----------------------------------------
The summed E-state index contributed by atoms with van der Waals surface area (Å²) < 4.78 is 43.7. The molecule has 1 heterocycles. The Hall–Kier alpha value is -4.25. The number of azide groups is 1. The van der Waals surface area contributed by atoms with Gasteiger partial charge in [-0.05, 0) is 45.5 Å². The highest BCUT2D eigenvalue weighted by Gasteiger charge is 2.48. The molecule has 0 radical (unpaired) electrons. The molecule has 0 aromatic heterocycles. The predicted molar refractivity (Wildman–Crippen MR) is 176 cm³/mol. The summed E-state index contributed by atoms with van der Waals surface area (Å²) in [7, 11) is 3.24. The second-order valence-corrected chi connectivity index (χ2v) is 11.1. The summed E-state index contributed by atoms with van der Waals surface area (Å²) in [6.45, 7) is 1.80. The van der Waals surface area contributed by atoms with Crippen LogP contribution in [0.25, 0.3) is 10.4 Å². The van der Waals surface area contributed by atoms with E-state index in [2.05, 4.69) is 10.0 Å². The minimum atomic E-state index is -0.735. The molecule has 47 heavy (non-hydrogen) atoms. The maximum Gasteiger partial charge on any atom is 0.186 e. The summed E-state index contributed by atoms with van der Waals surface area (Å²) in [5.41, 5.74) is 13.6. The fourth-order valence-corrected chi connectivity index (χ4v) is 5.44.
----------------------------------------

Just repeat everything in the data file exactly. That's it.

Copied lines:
The summed E-state index contributed by atoms with van der Waals surface area (Å²) < 4.78 is 43.7. The molecule has 1 heterocycles. The Hall–Kier alpha value is -4.25. The number of azide groups is 1. The van der Waals surface area contributed by atoms with Gasteiger partial charge in [-0.05, 0) is 45.5 Å². The highest BCUT2D eigenvalue weighted by Gasteiger charge is 2.48. The molecule has 0 radical (unpaired) electrons. The molecule has 0 aromatic heterocycles. The predicted molar refractivity (Wildman–Crippen MR) is 176 cm³/mol. The summed E-state index contributed by atoms with van der Waals surface area (Å²) in [7, 11) is 3.24. The second-order valence-corrected chi connectivity index (χ2v) is 11.1. The summed E-state index contributed by atoms with van der Waals surface area (Å²) in [6.45, 7) is 1.80. The van der Waals surface area contributed by atoms with Crippen LogP contribution in [0.25, 0.3) is 10.4 Å². The van der Waals surface area contributed by atoms with E-state index in [2.05, 4.69) is 10.0 Å². The minimum atomic E-state index is -0.735. The molecule has 47 heavy (non-hydrogen) atoms. The maximum Gasteiger partial charge on any atom is 0.186 e. The summed E-state index contributed by atoms with van der Waals surface area (Å²) in [5.41, 5.74) is 13.6. The fourth-order valence-corrected chi connectivity index (χ4v) is 5.44.